A MALVERN man whose Houdini-like escape from a mental hospital led to a major bomb scare is today being hunted by police.

Benjamin Bonnaud, clad in a tweed suit, wriggled through an 8in by 15in window before going on the run on Tuesday, March 13.

On Thursday, Metropolitan Police searching for him had to call in bomb experts and evacuate 10 homes after discovering a suspicious package at his Pickersleigh Road house.

It emerged yesterday that Bonnaud had already been arrested at the house on Thursday, March 1, following a BBC Crimewatch appeal two days earlier.

He was taken to London and remanded at a secure unit in the Park Royal Centre For Mental Health, Brent, on Sunday, March 4, while he awaited trial for an alleged 20-year harassment campaign against a woman.

But he fled the secure wing after removing the window - having used toothpaste to keep it in place and fool staff - and squeezing through it.

Six-foot-tall Bonnaud then scaled a 16ft perimeter fence using two propped-up benches.

Police yesterday warned that the 47-year-old - who was not at the house when officers reached Malvern - was still at large.

They were keeping an open mind about whether he was connected with the suspicious package, which turned out to be a harmless remote control device.

Dr Peter Carter, chief executive of Brent, Kensington, Chelsea and Westminster Mental Health Trust, said an investigation into Bonnaud's escape was under way.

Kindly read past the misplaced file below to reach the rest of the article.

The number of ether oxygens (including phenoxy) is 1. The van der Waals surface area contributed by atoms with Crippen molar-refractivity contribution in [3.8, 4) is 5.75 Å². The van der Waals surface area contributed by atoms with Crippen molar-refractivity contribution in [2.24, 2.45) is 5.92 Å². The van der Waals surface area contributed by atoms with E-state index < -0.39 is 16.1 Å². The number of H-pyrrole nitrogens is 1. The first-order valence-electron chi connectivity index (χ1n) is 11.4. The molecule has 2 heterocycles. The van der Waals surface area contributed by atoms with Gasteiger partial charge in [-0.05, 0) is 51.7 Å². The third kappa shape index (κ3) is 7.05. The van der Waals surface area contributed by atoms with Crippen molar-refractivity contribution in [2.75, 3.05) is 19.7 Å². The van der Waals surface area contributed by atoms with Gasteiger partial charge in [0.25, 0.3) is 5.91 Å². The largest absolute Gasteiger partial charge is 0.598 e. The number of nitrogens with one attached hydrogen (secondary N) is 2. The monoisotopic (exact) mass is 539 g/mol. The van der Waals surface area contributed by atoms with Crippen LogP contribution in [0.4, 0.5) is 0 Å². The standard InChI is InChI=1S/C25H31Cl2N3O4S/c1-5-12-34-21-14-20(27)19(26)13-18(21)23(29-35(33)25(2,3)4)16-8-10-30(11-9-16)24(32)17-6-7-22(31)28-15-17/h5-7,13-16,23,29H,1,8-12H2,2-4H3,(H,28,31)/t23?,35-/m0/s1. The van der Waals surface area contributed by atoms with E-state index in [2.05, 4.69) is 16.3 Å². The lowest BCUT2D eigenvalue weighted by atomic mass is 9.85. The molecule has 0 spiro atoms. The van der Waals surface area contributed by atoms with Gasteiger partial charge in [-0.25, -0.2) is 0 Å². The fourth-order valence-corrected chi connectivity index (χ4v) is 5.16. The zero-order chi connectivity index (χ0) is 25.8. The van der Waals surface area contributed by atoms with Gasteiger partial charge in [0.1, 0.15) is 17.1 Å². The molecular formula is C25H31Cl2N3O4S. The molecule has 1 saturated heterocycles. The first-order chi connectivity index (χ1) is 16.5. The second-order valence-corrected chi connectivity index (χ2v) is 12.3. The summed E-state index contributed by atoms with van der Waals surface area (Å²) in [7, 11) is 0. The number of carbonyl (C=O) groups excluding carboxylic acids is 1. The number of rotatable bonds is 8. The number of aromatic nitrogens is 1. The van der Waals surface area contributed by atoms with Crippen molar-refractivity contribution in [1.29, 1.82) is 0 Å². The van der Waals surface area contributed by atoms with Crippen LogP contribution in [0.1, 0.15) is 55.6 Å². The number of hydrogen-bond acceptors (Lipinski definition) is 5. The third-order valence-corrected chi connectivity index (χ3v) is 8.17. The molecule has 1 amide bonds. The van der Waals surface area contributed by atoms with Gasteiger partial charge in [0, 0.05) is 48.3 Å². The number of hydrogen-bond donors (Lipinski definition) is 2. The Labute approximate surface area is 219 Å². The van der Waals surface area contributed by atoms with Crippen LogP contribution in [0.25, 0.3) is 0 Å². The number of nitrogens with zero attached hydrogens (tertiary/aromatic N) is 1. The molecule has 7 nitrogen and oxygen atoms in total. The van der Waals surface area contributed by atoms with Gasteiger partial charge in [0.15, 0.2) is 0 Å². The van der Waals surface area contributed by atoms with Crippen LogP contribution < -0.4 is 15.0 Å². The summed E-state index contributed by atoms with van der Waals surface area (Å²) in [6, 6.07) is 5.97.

He said it was only the second time a patient had escaped from the unit.

"It's quite extraordinary how a 6ft man of ordinary build managed to squeeze through a slit 8ins deep," said Dr Carter.

"He's very astute and clever. He managed to chip away at the window and camouflaged it with toothpaste for several days. You wouldn't think it was possible for someone to get through there and that was why these windows were designed that way."

Bonnaud is described as white with streaked highlights in his hair and blue eyes, well spoken and of medium build.

A spokesman for the Metropolitan Police said: "We have reason to believe he could be a danger to himself and to others. Do not approach him. Anyone who does see him should call 999."